Though famous for its Buddhist cave temples, there are many notable mosques in Ipoh, writes EWE PAIK LEONG who also sets out in search of halal fare
IPOH, the capital of Perak, is well-known as a former tin-mining town with famous Buddhist caves temples and excellent Chinese food. There is the misperception that few Islamic attractions exist here. How wrong! Let‘s discover some of its “Islamic” attractions including mosques and halal fare.
The Early Days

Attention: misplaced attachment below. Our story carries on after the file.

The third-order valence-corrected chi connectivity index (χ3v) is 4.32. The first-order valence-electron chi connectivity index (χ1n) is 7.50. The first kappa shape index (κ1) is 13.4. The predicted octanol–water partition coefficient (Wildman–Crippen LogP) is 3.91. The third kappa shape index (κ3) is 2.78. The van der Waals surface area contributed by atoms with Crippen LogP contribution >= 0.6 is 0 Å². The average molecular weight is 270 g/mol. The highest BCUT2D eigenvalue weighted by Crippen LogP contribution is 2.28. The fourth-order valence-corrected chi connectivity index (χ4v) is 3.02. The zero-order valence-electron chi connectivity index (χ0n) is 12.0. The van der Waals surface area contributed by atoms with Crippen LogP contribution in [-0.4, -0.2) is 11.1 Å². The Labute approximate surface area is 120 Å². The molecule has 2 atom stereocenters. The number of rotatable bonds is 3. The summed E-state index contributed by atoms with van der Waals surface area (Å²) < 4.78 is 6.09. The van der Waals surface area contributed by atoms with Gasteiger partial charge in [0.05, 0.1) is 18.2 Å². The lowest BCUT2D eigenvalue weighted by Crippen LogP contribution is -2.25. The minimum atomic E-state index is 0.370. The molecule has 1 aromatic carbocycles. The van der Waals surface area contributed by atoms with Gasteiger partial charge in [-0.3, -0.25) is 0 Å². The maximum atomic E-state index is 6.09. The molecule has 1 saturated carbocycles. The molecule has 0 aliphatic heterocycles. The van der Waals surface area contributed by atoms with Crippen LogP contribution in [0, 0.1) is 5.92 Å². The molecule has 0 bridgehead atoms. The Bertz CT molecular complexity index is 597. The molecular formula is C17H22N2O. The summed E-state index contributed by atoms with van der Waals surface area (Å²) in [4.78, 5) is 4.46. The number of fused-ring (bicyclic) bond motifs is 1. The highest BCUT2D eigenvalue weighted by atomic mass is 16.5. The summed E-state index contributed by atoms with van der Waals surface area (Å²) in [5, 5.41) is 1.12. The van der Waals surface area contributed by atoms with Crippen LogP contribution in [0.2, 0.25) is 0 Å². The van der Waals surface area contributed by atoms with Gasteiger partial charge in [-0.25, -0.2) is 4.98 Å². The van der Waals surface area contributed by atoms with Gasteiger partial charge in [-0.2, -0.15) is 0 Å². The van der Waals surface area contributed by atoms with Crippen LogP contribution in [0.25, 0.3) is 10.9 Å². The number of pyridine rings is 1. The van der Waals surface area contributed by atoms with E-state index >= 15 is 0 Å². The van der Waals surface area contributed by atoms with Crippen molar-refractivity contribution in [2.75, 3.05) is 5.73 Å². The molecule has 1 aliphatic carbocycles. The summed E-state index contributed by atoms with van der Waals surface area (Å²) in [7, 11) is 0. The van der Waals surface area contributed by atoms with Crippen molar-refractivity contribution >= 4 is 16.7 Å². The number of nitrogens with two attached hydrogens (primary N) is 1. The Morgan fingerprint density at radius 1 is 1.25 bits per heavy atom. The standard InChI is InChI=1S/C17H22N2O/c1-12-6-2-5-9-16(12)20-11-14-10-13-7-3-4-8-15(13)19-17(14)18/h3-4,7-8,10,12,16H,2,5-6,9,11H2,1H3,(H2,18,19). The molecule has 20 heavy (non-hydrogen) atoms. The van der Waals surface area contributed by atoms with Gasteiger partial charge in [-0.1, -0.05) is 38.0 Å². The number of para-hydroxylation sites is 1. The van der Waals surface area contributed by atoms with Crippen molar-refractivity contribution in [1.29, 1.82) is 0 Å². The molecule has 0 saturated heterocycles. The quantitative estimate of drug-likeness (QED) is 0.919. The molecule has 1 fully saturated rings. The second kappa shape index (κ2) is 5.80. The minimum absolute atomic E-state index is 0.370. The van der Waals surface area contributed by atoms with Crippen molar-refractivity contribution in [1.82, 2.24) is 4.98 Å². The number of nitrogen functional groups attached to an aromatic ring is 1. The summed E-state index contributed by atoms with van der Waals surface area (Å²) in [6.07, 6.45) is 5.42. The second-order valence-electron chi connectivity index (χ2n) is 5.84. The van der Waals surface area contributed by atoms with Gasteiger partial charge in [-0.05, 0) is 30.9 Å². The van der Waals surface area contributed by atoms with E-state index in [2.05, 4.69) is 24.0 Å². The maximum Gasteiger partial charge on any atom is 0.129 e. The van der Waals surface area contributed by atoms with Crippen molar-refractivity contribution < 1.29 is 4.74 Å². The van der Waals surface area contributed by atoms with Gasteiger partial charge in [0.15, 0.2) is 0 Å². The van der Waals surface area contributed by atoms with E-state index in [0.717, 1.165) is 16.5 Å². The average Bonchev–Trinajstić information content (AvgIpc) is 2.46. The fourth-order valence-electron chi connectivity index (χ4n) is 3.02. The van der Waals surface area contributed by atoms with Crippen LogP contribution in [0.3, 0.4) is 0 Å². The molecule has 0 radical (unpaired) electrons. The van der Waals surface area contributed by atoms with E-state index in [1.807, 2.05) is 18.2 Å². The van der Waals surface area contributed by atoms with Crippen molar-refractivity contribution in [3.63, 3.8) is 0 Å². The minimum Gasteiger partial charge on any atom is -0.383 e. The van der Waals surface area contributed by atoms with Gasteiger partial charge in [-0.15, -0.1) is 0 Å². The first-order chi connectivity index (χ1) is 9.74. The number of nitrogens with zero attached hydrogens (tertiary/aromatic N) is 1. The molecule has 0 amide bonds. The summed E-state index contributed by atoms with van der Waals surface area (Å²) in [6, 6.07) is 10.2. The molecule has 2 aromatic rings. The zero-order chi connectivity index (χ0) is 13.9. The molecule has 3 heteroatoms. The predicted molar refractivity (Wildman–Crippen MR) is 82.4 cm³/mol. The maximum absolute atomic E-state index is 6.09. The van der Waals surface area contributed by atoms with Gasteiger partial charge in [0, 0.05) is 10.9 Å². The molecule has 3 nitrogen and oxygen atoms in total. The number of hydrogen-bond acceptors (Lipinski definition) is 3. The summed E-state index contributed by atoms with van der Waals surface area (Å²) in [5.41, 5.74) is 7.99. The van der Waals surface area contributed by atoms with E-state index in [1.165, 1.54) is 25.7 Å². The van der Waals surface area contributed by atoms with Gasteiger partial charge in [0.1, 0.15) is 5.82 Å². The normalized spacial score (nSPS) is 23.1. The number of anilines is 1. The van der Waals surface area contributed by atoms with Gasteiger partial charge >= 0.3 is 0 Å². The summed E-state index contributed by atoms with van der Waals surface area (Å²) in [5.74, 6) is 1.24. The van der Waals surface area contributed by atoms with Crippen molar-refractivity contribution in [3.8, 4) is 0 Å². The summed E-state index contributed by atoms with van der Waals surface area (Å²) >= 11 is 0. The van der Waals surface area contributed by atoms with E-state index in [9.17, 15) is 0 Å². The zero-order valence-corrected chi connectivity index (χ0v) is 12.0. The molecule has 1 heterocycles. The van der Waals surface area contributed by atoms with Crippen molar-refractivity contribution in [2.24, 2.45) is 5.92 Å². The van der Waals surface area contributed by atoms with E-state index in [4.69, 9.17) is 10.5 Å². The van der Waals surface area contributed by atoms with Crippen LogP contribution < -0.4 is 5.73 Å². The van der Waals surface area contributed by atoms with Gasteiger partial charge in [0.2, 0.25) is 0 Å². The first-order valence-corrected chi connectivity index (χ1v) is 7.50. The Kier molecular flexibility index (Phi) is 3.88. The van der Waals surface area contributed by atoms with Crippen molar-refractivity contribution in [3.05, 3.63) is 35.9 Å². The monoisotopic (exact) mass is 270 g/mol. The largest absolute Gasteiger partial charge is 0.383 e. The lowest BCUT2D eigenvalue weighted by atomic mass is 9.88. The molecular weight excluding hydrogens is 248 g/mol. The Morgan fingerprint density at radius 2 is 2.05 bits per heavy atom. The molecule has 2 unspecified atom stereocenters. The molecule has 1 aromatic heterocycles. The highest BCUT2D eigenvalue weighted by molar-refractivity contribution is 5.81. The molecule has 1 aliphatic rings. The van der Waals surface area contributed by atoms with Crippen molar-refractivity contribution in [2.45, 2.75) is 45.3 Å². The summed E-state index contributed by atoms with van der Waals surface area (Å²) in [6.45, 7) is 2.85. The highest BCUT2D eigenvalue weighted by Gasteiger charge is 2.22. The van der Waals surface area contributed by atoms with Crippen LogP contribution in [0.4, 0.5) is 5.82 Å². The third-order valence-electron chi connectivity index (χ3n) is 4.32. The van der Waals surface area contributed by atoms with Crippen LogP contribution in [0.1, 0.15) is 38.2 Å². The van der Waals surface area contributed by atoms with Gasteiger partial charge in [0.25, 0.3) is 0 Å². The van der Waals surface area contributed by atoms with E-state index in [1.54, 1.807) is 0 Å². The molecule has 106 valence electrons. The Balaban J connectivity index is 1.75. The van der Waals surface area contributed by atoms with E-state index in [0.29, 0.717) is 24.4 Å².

Though Ipoh started as a frontier town on the last navigable point on the Sungai Kinta and attracted hordes of Chinese tin miners in the mid-19th Century, it was actually founded by a Sumatran prince in the early 15th Century who married an Orang Asli and adopted the name Kulop Kinta. Thus the “Lord of Kinta” or Datuk Panglima Kinta dynasty was born. The name Ipoh comes from the ipoh tree that was found in abundance in the area. Orang Asli hunters use its sap as poison for their blowpipe darts. Specimens of this colossal tree – which can grow to about seven storeys high — can be seen in the grounds of the Railway Station and in Coronation Park. Enough said. Let‘s go on a tour of mosques in this charming city. Masjid Datuk Panglima Kinta: The grand dame of Ipoh‘s mosques is Masjid Datuk Panglima Kinta which sits on the banks of Sungai Kinta. Built in 1898 by Datuk Panglima Kinta Mohamed Yusof, it is the city‘s first mosque. It combines Moghul and Neoclassical architectural features. A golden dome caps the prayer hall and there is also a pyramid shaped roof. Two minarets in six tiers rise from the sides of the building. Next to the mosque is a dilapidated building which was once the Madrasah Kamaliah, a religious school. Built in the 1950s, it ceased operation in the 1970s. Masjid Datuk Panglima Kinta is located at Jalan Masjid. The easiest way to get there is to travel along Jalan Sultan Iskandar and head towards Old Town. Just before crossing the bridge over Sungai Kinta, turn left and you will see the mosque. The nearest landmark is Ipoh Water Front (formerly People‘s Park) across the river. Indian Mosque: Another notable mosque is the Indian Mosque at Jalan S.P. Seenivasagam. Also known as the Town Padang Mosque, it was built in 1908 by Sheikh Adam to serve the Hanafi sect of the Indian Muslim community. Sheikh Adam was a rich businessman who set up the Kinta Ice Words in 1906 and the Kinta Aerated Water Company. Square in plan, the Indian Muslim Mosque has verandahs on three sides with scalloped archways inspired by the Chitty architectural style of South India. A single pyramidal roof caps the prayer hall, and there are two minarets. A square gateway leads into the compound.